Washington College students rudely disrupt a talk by a conservative scholar.
Stanford University Law School students rudely interrupt a conservative federal judge.
University of Pennsylvania students, disappointed by the school’s fossil fuels investments, rudely interrupt a Homecoming football game by storming the field at halftime and delaying the game for an hour. They hoped to gain attention (as they did) and alumni affirmation (which they didn’t).
Is free speech, as selectively applied by students displeased with a speaker’s political allegiance, fair speech? I think not.
Encouraged to be critical thinkers, students instead are favoring mob rule. Their treatment of people who think differently than they is abysmal. Their listening skills are defective. They believe that disagreement nullifies polite behavior. Their immaturity is astounding.
We are experiencing an epidemic of student activism similar to the protests that characterized the 1960s. Then, the Vietnam War and Civil Rights demonstrations ignited actions by young adults to occupy university administration offices and join marches in Washington and New York. The spark continued to inflame the first half of the 1970s.
Families steeped in the Great Depression and World War II became splintered. Privileged youth felt empowered to disclaim a war corruptly executed; unfortunately, they unfairly disparaged soldiers who had nothing to do with conceiving the Southeast Asian conflict. They justifiably condemned racism; they bravely suffered physical harm.
Nearly 65 years later, college campuses again are becoming battlegrounds for academic dissatisfaction. Those whose political philosophy is decidedly right-wing face uncalled-for disparagement from their liberal peers. Behavior has morphed into self-righteous indignation—and abject failure to listen.
Rudeness is the norm. It is unconscionable, destructive of civil discourse. Young undergrads don’t care. What matters is abject opposition. Free speech is weaponized.
Should undergrads accuse me of exercising judgment based on my advanced age, I would oppose that interpretation. Free speech is a Constitutional right, preferably devoid of heckling. It bears an unspoken responsibility to listen and treat the speaker with respect.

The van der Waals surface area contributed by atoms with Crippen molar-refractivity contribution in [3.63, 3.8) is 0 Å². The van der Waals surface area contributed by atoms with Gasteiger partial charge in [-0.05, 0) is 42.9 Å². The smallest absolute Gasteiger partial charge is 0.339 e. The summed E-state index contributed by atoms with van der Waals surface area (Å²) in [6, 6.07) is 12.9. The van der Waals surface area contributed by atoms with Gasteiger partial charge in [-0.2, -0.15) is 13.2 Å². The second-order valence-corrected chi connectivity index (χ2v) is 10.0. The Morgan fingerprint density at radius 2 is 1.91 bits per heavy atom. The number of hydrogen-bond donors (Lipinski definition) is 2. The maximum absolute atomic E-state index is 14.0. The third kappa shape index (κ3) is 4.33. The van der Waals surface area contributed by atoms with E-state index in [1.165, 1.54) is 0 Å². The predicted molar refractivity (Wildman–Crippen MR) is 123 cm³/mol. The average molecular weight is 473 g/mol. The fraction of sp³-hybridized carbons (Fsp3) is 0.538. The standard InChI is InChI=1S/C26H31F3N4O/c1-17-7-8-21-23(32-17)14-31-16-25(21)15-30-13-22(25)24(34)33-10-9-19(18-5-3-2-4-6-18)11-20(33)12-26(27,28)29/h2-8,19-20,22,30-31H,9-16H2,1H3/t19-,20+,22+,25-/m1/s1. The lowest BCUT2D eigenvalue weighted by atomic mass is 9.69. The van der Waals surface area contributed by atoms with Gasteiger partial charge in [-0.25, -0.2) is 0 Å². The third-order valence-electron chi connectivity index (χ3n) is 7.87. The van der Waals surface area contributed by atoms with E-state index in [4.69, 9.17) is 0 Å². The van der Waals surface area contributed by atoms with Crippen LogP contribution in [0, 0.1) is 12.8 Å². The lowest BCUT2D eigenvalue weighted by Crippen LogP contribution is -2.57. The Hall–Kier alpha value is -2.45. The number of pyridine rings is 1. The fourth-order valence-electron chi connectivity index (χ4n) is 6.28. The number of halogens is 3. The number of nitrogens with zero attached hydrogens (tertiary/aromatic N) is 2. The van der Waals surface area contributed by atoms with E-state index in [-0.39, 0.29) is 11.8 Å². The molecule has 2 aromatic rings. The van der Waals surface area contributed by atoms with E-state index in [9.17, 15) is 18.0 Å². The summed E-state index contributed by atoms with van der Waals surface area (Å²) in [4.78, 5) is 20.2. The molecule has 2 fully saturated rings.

Or students can find something else to do with their time. That’s their right.
I must digress ever so slightly by referring again to Penn, my alma mater. The subject is fraught. The Palestine Literature Festival convened this past weekend, much to the angry despair of Jewish students and angrier dismay of alumni. Several speakers were known anti-Semites, including Roger Waters, a British singer who claims he is not an anti-Jewish, but someone who is critical of Israeli treatment of Palestinians.
In a world dominated by nuance, American Jews too criticize the Netanyahu government for its oppression of Palestinians living on the West Bank. However, they do not voice anti-Semitic comments, only disappointment at the diminution of democracy in Israel.
Highly attuned to anti-Semitic comments and actions, Jews consider criticism of Zionism and Israeli policies toward Palestinians as code for anti-semitism. They may be right.
I am saddened by the university’s lack of judgment and its unwillingness to change course. And while I support the festival’s literary intent and free speech—if not a devious tactic to voice bigotry—I have spent painful time trying to divine the intrinsic value of free versus hateful discourse. If the latter leads to dangerous conditions imposed on Jewish students, then my tolerance weakens.
Anti-Semitic remarks sting me, as if fired by a stun gun. Still, a rude reaction is not my style. Agitated behavior accomplishes little but continuation of toxic dialogue.
University students, wherever they roam academic villages, achieve little but immature self-satisfaction when they exercise their free speech to thwart the expression of viewpoints antithetical to theirs.
Rudeness is avoidable. It also is inexcusable. Guest speakers who are not espousing viewpoints that can incite harm deserve tolerant hospitality.
Columnist Howard Freedlander retired in 2011 as Deputy State Treasurer of the State of Maryland. Previously, he was the executive officer of the Maryland National Guard. He also served as community editor for Chesapeake Publishing, lastly at the Queen Anne’s Record-Observer. After 44 years in Easton, Howard and his wife, Liz, moved in November 2020 to Annapolis, where they live with Toby, a King Charles Cavalier Spaniel who has no regal bearing, just a mellow, enticing disposition.